Lazorchack, who called him “V,” worried about him. But the next day, the old sunny “V” was back, ordering his favorite — chicken Caesar salad — from the kitchen. “No worries,” he said. “Today is the beginning of the rest of my life.”
And now, two days later, at about 6:30 on this Saturday evening, Nov. 3, 2007, during a cigarette break on the back staircase that descended to the alley, Djordjevic was offering some advice to Lazorchack, to chill out and not get so stressed about work.
“I’m not going to kill myself for this job,” he said.
Back inside, the music was pounding. A favorite song at the time was “Gasolina,” by Daddy Yankee. Colored lights washed over the skin of the dancers gyrating on three stages. Men tossed $1 bill offerings that swirled and piled like leaves around the dancers’ patent leather platform soles and sparkly high heels, their only attire for most of a 15-minute set.
The club on Wisconsin Avenue NW in Glover Park is long and narrow, like a super-size railroad car. At a table near the back, a customer was getting boisterous. He was a stranger, not a regular, and he had been drinking since a little past 4 p.m.
Suddenly, around 7:45 p.m., Gabriella, the dancer on the adjacent stage, became wide-eyed and indignant. She grabbed the man’s cellphone when she thought she saw him taking pictures. The managers deleted a photo of a naked woman, then told the man to leave. On his way out, the man cursed and smashed a glass onto the floor.
Djordjevic had been working since morning, and now his shift was over. His wife of three months, Gloria Anez, parked out front a little before 8 p.m. Djordjevic got in the car — then saw something out the window that made him frantic. He rushed back into the club.
A waitress was presenting a Good Guys T-shirt to a customer celebrating his bachelor party with Marine Corps buddies, when two struggling figures burst into view. Djordjevic was grappling with a man clutching a red gas can in his right hand and a lighter in his left. Gas splashed as they clenched and spun.
The man sparked the lighter. Nothing. He sparked it again. And with a hollow roar, a ball of flame erupted from floor to ceiling. Dancers leapt from the stages, feeling the heat on their backs as they fled. The man with the gas can disappeared out the front. Rolling black smoke chased customers, waitresses and dancers into a stampede to the rear.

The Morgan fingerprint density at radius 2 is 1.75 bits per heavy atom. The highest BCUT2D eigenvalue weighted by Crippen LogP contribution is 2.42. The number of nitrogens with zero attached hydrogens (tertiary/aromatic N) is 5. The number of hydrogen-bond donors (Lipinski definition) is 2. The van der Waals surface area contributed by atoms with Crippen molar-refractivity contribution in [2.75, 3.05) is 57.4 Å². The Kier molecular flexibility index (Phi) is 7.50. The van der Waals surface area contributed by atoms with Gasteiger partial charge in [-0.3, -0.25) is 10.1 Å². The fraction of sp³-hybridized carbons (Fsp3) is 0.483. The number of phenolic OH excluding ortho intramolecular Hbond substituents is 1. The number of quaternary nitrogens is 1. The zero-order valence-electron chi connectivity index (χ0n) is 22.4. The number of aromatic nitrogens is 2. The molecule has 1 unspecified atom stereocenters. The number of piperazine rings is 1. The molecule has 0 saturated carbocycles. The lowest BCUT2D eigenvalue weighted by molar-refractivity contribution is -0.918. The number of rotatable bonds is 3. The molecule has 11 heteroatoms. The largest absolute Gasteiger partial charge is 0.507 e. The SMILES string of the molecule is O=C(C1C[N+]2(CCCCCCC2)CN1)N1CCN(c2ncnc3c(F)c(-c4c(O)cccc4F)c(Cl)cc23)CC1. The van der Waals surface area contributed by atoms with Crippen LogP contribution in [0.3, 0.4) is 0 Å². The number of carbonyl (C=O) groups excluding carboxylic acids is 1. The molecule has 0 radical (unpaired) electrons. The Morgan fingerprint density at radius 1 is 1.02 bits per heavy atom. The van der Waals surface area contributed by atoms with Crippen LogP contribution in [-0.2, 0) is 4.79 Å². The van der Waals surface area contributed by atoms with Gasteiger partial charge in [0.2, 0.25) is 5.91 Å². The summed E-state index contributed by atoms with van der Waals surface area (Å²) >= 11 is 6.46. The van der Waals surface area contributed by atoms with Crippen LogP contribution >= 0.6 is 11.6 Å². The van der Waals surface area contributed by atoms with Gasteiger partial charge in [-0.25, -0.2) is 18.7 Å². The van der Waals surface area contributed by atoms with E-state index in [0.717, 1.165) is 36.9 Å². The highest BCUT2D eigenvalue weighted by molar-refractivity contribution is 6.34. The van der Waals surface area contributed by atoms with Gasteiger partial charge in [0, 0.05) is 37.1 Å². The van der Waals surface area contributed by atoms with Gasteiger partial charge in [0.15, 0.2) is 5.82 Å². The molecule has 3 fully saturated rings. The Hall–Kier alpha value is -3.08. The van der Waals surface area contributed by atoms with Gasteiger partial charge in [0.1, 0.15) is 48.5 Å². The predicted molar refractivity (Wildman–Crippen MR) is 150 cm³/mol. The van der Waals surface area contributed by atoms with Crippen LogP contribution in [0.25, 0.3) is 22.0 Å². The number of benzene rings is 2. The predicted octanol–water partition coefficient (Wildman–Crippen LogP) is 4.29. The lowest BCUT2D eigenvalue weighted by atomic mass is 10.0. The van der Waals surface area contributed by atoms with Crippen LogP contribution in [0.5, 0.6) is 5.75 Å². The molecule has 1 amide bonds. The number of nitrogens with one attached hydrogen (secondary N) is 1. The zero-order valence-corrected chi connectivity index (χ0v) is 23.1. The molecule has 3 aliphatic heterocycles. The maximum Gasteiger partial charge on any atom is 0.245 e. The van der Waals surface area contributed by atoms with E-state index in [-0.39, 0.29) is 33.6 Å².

Djordjevic ran with them. His entire body was on fire except for his face. He made it to the dishwashing sink, where the kitchen staff doused him with water. Marines from the bachelor party put out the flames by the entrance with an extinguisher they got from Sushi-Ko, the restaurant next door.
No one else was burned. They gathered in the alley, at the foot of the back stairs. A few of the dancers were nude — shivering and goose-bumped.
Djordjevic appeared at the top of the metal steps. His body was steaming. Fire had burned off his clothes and almost all of his skin. He stepped stiffly, with his arms held rigidly away from his sides, like a mummy in a horror movie.
“It’s the guy,” he said in a strong voice. “It’s the guy.” He also said, “Stay calm.” And, “Don’t touch me.”
In the controlled frenzy of the burn intensive care unit at MedStar Washington Hospital Center, a nurse grabbed a diagram of a human figure. Standard procedure was to mark areas to indicate a new patient’s severe burns. She crosshatched almost the entire picture.
Eighty-five to 95 percent, estimated surgeon James Jeng.
In his then-14 years at the burn center — where the region’s most critical burn patients are sent, including survivors of the Sept. 11, 2001, terrorist attack on the Pentagon — Jeng had never seen a person burned over as large an area who survived. He considered Djordjevic’s injuries “at the very edge of what’s doable. The extreme edge.”
Jeng was accustomed to operating at the frontier of the possible. He thought one of the nation’s top burn centers should be pushing the science of burn care. He emigrated from Taiwan as a boy and grew up poor, without much hope, he said. He liked giving people hope.
“I’m in the business of happy endings,” Jeng said.
Three days after the fire, using automatic teller machine records and photos, Metropolitan Police detectives and the regional arson task force tracked a suspect to a Days Inn in Alexandria. Officers burst in with guns drawn. They found a man with severe burns on both arms. An “accelerant detection canine” from the Bureau of Alcohol, Tobacco, Firearms and Explosives — a fire dog named Sparky — sniffed gasoline on the man’s jeans.
He was Vasile Graure, 37, a Romanian immigrant and a truck driver from Phoenix who was between jobs.
When Djordjevic — sounds like “Georgia-vich” — was about 5, his parents took him camping. They had already set up their campsite when another family arrived nearby. That father didn’t seem to know what he was doing. Vladimir grabbed his hammer and trotted over to show the man how to set pegs and erect a tent.
“I taught him to help everybody,” Predrag Djordjevic said of his son. “Be gentle. Be friendly. And what he wanted for himself must be what is good for everybody.”
Vladimir skied, fenced and swam competitively. He worked in Web design for American companies that outsourced tasks to Serbian techies. He told his father he wanted to seek opportunities in the United States.
He arrived in early 2005 in a program that put Serbs to work as pool lifeguards in Northern Virginia. Several months later, at Cafe Citron, in Dupont Circle, he met Gloria Anez. She wouldn’t give him her number, so he typed his into her phone. He assumed she was Asian, but soon after, on their first date, he was surprised when she took a cellphone call and answered in Spanish. This daughter of a Bolivian military attache did look Asian, in an Andean sort of way.